Levy nuclear plant more costly than a natural gas facility electricity through wood


Lisa Edgar is a believer. As a member of the Public Service Commission, she is one of five votes that green-light new nuclear plants, including Duke Energy’s Levy County project. The law that favors nuclear plants, Edgar said last month, could save Florida consumers "millions and millions, and maybe even billions" of dollars.

State officials repeat the nuclear-saves-money gospel so often, the Tampa Bay Times set out to see if the premise is true. The analysis compared the cost of the Levy nuclear plant to a natural gas facility, using a set of assumptions that, if anything, favors nuclear.

The proposed Levy plant can’t compete against natural gas on the first two. Nuclear plants are much more expensive to build and to operate and maintain. And the Times found the lower cost of fueling a nuclear plant doesn’t come close to making up the difference.

In its analysis, the Times used estimates and assumptions Duke Energy filed with the Public Service Commission last year, including a projected 60-year lifespan for the Levy plant. The analysis included the cost of replacing the gas plant after 30 years, since it would last only about half as long as a nuclear plant.

Nuclear plants produce no carbon emissions, while natural gas plants do. Right now there is little political will in the United States to tax carbon emissions or force utilities to build natural gas plants that capture carbon. But even accounting for those types of financial penalties, a natural gas facility would be less expensive in the long run than the Levy nuclear project.

The Times gave Duke Energy, which bought Progress Energy last year, a written rundown of the data and assumptions used in its analysis. The utility did not dispute the findings. In fact, it also found nuclear to be significantly more expensive than a natural gas facility. That finding is buried in written testimony from a Duke executive, among tens of thousands of documents filed with state regulators.

(The sharp-eyed reader will wonder why the Times analysis finds a total 60-year cost for the Levy plant that is much lower than the oft-cited $24.7 billion figure just to build it. This has to do with how a dollar today is not worth the same as a dollar 60 years from now, and a lot of dense accounting including inflation, depreciation and discounting. An explanation of how the analysis was done accompanies this story.)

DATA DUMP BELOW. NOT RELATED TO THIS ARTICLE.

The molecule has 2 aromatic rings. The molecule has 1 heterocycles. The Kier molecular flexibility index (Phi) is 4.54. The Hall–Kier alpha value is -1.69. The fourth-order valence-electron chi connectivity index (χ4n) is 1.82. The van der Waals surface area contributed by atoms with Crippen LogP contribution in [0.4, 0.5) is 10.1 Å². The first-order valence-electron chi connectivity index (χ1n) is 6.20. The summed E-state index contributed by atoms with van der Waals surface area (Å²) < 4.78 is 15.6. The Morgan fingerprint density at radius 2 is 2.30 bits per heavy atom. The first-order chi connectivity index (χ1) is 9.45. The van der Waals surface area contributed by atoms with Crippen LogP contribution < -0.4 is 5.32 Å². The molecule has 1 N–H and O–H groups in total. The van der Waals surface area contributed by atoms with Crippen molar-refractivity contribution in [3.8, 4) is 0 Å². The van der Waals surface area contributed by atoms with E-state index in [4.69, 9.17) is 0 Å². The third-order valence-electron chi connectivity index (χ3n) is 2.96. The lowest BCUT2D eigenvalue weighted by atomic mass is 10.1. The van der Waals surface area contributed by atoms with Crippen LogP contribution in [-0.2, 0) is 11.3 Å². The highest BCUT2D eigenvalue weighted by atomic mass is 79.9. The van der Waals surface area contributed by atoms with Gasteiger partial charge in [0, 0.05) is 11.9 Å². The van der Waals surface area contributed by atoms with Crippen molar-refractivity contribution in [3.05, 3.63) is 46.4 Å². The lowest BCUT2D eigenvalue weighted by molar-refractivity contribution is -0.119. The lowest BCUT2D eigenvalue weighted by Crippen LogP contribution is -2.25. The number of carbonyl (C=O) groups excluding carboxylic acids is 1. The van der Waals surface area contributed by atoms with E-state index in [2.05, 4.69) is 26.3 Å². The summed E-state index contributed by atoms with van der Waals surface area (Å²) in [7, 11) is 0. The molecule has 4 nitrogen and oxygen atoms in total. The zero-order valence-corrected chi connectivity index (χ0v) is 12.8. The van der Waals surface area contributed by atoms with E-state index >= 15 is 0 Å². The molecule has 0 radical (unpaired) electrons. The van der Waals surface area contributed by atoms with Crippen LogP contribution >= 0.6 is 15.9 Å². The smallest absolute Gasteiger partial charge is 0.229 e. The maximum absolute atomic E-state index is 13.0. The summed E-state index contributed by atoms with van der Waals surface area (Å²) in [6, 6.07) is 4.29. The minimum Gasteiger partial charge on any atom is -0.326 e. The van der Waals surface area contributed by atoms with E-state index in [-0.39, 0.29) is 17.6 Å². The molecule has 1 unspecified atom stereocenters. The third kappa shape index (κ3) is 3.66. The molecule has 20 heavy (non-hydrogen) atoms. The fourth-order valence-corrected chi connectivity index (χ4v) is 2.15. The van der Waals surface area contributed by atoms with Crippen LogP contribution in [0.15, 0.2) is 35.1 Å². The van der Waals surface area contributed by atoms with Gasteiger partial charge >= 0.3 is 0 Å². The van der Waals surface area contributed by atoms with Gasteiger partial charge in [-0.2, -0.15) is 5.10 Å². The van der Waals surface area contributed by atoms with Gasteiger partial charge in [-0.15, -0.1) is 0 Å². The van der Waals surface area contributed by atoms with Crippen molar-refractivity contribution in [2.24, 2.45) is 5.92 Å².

Duke spokesman Sterling Ivey wrote in a statement that natural gas prices will likely remain volatile and an over-reliance on "any one fuel is unlikely to be a good strategy for producing stable electricity prices or supply over the long term."

"New nuclear generation can provide a valuable long term option against the price volatility of natural gas," Ivey wrote, "and should be a component of Florida’s balanced energy portfolio in order to reliably secure Florida’s energy future.”

And there’s Edgar, the PSC commissioner, who told a Senate committee last month that the state law that supports the construction of nuclear plants including Levy would save customers millions and maybe billions of dollars “over the course of the project.”

Any nuclear plant must hold up to hurricanes and earthquakes, human error and terrorist attacks. It takes expensive technology, tricky engineering, tons of steel and concrete, and inspections and then more inspections. The specters of Three-Mile Island, Chernobyl and the more-recent Fukushima meltdown hang over the entire process.

For Levy, the construction price tag is even higher. Duke Energy is too far behind to bring the plant online sometime in 2016, as it had hoped. So financing charges keep accruing and some reactor components will likely never get used. Regulators also have deferred some costs for years, not wanting to hit customers with too many charges all at once. The delays cause the totals to grow.

Put another way, construction combined with Duke Energy‘s profit, taxes and bond payments for Levy made up more than two-thirds of the plant’s total costs over its 60-year lifespan, according to the Times analysis. The same expenses for the equivalent natural gas facility totaled 13.5 percent.

The reason: the workforce. A nuclear plant is more complicated, more specialized, and the consequences of something going wrong are more dire. There are backups to the backups to the backups to the backups. Levy would require about 600 workers to operate — engineers to keep it running, specialists to handle the waste, security to keep it safe.

Another example of the belief that Levy is cheaper: State Public Service Commissioner Eduardo Balbis argued last year that natural gas prices would have to remain below $5 per thousand cubic feet over the next 30 years for a natural gas facility to prove more beneficial than building the Levy County plant.

Based on projections from Duke Energy and the federal government, the Times’ natural gas figures start at a low of $5.63 and through inflation reach a high of $32.10. That’s eight times what they are today and far above even the historic highs.

In addition, a state law passed in 2006 allows Duke Energy to collect a large chunk of its profit in advance of the nuclear plant coming online, a benefit not offered for building natural gas facilities. Duke already has made $150 million on Levy but has yet to commit to building it.

Including nuclear in an "all of the above" strategy "has become kind of a last refuge of scoundrels," Bradford said. "If we’re talking about world hunger we don’t talk about an all of the above strategy. We don’t say, ‘Lets fight world hunger with caviar.’ "